The Dingle Marathon

I would wholeheartedly recommend the Dingle marathon for anyone looking to do a memorable 'destination' race- just don't expect to set a PB!

Dingle half, full and ultra marathon takes place around the spectacular Dingle Peninsula usually on the first Saturday in September.  The course consists of a Half Marathon (13.1 miles) and a Full Marathon (26.2 miles) and the Ultra Marathon (50 Miles) which traverse the spectacular Dingle Peninsula. 

This is a ‘must do’ event in one of Ireland’s must beautiful locations on Slea Head with the course designed for runners and walkers to enjoy its breath taking scenery and beautiful rugged coastline. This is the only day in the year when vehicular traffic is removed from Slea Head immersing runners in the natural beauty of the Dingle Peninsula on the Wild Atlantic Way.

Dingle town comes alive with an incredible atmosphere and good times guaranteed all weekend.  The Dingle Marathon is not just a marathon; it is the experience of a lifetime. 

Many seasoned international runners have described the Dingle Marathon as simply the best that they have experienced in the entire world.  The unique “Dingle vibe” is very difficult for me to explain but once you’ve experienced it you’ll never forget it!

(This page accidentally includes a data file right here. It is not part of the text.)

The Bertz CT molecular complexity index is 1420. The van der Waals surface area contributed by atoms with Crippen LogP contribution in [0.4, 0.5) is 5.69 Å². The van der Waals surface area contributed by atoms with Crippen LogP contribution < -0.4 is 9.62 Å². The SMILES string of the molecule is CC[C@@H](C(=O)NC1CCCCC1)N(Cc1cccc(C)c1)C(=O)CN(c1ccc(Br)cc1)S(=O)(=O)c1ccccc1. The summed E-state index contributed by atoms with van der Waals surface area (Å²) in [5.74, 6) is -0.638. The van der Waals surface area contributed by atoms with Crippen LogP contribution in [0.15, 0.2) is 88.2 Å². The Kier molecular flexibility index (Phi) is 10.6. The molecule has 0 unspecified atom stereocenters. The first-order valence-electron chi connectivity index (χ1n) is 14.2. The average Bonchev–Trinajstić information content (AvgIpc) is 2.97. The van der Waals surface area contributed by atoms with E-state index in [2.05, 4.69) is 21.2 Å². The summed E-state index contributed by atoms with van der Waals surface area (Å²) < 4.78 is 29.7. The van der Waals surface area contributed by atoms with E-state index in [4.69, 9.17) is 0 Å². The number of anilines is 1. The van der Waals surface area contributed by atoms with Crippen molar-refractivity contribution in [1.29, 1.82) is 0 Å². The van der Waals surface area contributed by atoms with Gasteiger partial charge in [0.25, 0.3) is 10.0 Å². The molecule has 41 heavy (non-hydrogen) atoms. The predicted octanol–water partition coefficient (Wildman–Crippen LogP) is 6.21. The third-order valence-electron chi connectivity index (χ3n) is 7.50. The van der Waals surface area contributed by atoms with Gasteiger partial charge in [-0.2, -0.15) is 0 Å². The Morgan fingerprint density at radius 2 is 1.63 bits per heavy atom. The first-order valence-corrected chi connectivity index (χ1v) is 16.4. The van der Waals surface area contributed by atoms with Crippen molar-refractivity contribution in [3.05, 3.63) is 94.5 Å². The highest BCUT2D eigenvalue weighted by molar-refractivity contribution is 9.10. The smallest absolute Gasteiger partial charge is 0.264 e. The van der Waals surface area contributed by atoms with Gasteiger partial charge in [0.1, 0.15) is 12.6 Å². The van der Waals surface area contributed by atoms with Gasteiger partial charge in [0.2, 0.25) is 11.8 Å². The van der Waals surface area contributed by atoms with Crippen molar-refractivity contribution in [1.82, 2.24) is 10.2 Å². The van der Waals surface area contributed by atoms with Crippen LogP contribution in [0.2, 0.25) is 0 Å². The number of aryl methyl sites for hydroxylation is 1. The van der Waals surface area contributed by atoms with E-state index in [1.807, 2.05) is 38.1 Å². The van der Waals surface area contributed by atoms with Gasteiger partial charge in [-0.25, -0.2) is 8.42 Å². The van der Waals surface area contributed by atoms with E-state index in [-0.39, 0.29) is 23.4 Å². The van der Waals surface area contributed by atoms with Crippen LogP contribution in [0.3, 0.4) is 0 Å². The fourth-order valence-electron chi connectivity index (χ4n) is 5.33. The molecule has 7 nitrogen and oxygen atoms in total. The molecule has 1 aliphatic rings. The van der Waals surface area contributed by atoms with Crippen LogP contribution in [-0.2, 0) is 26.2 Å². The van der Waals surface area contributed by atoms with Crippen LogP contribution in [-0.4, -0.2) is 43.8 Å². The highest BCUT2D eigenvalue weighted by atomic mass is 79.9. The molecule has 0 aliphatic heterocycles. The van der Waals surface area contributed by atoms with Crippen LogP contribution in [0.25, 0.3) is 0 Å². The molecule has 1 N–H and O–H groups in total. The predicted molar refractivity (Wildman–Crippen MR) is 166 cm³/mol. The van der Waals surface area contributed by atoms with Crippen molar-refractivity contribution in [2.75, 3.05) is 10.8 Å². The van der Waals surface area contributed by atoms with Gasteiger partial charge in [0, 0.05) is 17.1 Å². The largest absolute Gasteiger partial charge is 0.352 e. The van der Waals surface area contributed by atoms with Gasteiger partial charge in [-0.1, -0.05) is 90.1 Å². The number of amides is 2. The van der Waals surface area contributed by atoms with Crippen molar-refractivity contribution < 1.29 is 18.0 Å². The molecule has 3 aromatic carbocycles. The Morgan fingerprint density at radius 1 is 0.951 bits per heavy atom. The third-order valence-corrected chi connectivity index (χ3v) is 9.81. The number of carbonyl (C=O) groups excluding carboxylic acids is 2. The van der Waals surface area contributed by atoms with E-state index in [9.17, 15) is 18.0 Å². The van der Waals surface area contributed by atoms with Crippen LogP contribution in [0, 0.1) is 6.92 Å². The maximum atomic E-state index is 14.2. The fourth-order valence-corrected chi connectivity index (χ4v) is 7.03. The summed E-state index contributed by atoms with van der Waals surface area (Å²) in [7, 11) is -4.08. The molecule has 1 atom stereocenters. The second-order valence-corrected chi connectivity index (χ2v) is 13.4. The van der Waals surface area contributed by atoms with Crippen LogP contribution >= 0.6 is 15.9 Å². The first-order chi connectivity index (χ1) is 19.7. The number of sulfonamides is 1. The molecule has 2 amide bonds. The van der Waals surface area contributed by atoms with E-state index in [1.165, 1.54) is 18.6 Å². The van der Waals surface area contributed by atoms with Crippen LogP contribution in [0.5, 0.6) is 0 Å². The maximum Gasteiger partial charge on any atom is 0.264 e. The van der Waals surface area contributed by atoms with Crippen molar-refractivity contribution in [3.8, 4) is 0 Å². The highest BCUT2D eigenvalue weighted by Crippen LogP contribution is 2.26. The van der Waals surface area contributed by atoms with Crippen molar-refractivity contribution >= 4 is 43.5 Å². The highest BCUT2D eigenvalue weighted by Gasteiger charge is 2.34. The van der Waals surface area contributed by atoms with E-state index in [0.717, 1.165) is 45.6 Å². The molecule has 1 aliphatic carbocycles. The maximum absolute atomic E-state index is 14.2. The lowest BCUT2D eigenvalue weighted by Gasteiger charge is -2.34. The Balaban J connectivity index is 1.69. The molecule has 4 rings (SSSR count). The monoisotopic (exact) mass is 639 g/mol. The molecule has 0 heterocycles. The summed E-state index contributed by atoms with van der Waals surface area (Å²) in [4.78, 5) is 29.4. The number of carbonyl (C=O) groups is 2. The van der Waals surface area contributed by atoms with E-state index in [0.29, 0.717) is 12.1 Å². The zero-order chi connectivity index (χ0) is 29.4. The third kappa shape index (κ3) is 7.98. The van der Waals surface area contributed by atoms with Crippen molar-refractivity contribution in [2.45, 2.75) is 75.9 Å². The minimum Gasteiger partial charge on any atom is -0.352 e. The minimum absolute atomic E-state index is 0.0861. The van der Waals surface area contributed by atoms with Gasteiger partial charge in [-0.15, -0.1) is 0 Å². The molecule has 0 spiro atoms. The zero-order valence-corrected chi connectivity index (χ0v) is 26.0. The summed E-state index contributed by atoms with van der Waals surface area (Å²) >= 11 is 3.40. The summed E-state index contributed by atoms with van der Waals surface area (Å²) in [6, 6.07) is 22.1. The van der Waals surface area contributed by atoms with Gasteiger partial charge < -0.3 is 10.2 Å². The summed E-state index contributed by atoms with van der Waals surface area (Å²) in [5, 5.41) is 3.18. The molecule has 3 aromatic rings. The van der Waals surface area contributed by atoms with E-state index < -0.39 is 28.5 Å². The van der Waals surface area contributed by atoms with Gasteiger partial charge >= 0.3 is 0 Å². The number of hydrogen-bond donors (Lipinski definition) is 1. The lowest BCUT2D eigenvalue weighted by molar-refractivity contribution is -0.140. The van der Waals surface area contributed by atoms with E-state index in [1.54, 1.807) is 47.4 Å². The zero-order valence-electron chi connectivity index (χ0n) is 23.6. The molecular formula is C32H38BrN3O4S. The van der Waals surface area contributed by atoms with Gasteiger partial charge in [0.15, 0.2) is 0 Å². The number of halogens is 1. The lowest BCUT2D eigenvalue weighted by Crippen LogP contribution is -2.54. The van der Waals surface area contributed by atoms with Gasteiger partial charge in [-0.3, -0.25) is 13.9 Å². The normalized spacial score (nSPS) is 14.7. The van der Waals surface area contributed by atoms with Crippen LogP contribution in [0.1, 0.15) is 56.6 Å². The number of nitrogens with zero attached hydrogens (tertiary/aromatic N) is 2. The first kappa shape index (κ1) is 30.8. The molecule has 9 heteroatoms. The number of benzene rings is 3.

Both the half marathon and full marathons start together from the scenic Marina in Dingle Town with all participants heading off together in the direction of Ventry and onto Slea Head.  The scenery is truly breathtaking with magnificent views of the Blasket Islands.

On leaving Dingle, participants pass over Milltown Bridge, past the woodlands at Burnham to the seaside village of Ventry where they get panoramic views of the long, curved strand of the stunning blue flag beach. 

On leaving Ventry the course continues westward, past Dunbeg Fort, and continuing with a sheer cliff on one side and the Atlantic Ocean on the other.  At Fahan the road crosses a ford where a water stream is magically redirected from the road to avoid runners wetting their feet!  This is the only day in the year that water does not pass over the road ford.